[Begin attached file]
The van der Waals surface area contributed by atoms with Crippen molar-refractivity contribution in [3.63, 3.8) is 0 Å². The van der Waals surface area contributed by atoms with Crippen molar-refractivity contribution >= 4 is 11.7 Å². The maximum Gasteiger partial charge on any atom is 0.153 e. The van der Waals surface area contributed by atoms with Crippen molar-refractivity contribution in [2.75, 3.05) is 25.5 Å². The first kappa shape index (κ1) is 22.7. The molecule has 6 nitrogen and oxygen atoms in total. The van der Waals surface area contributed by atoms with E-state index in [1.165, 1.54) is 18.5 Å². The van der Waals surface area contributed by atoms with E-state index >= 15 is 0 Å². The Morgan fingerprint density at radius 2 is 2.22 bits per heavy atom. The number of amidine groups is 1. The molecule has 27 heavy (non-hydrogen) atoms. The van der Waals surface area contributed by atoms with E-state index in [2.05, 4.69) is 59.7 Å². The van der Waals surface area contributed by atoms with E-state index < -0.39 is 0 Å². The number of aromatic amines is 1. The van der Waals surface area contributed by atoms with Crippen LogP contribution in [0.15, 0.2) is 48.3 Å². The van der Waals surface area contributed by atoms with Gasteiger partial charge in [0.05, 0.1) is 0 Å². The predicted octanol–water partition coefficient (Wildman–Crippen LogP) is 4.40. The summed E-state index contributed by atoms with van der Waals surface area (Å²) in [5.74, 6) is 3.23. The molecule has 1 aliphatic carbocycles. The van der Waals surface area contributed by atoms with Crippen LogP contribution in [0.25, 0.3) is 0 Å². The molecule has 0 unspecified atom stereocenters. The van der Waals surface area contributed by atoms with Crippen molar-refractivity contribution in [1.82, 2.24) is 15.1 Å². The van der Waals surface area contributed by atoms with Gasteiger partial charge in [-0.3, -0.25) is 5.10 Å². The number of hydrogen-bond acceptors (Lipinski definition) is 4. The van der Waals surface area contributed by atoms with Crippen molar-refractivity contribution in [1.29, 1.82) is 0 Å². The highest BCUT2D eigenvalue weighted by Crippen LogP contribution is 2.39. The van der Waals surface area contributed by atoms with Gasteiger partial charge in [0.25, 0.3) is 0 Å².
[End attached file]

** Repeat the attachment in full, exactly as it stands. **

The van der Waals surface area contributed by atoms with Crippen molar-refractivity contribution in [3.63, 3.8) is 0 Å². The van der Waals surface area contributed by atoms with Crippen molar-refractivity contribution >= 4 is 11.7 Å². The maximum Gasteiger partial charge on any atom is 0.153 e. The van der Waals surface area contributed by atoms with Crippen molar-refractivity contribution in [2.75, 3.05) is 25.5 Å². The first kappa shape index (κ1) is 22.7. The molecule has 6 nitrogen and oxygen atoms in total. The van der Waals surface area contributed by atoms with E-state index in [1.165, 1.54) is 18.5 Å². The van der Waals surface area contributed by atoms with E-state index >= 15 is 0 Å². The Morgan fingerprint density at radius 2 is 2.22 bits per heavy atom. The number of amidine groups is 1. The molecule has 27 heavy (non-hydrogen) atoms. The van der Waals surface area contributed by atoms with E-state index in [2.05, 4.69) is 59.7 Å². The van der Waals surface area contributed by atoms with E-state index < -0.39 is 0 Å². The number of aromatic amines is 1. The van der Waals surface area contributed by atoms with Crippen LogP contribution in [0.15, 0.2) is 48.3 Å². The van der Waals surface area contributed by atoms with Gasteiger partial charge in [0.05, 0.1) is 0 Å². The predicted octanol–water partition coefficient (Wildman–Crippen LogP) is 4.40. The summed E-state index contributed by atoms with van der Waals surface area (Å²) in [5.74, 6) is 3.23. The molecule has 1 aliphatic carbocycles. The van der Waals surface area contributed by atoms with Crippen LogP contribution in [0.25, 0.3) is 0 Å². The molecule has 0 unspecified atom stereocenters. The van der Waals surface area contributed by atoms with Crippen molar-refractivity contribution in [1.82, 2.24) is 15.1 Å². The van der Waals surface area contributed by atoms with Gasteiger partial charge in [-0.3, -0.25) is 5.10 Å². The number of hydrogen-bond acceptors (Lipinski definition) is 4. The van der Waals surface area contributed by atoms with Crippen molar-refractivity contribution in [1.29, 1.82) is 0 Å². The highest BCUT2D eigenvalue weighted by Crippen LogP contribution is 2.39. The van der Waals surface area contributed by atoms with Gasteiger partial charge in [0.25, 0.3) is 0 Å².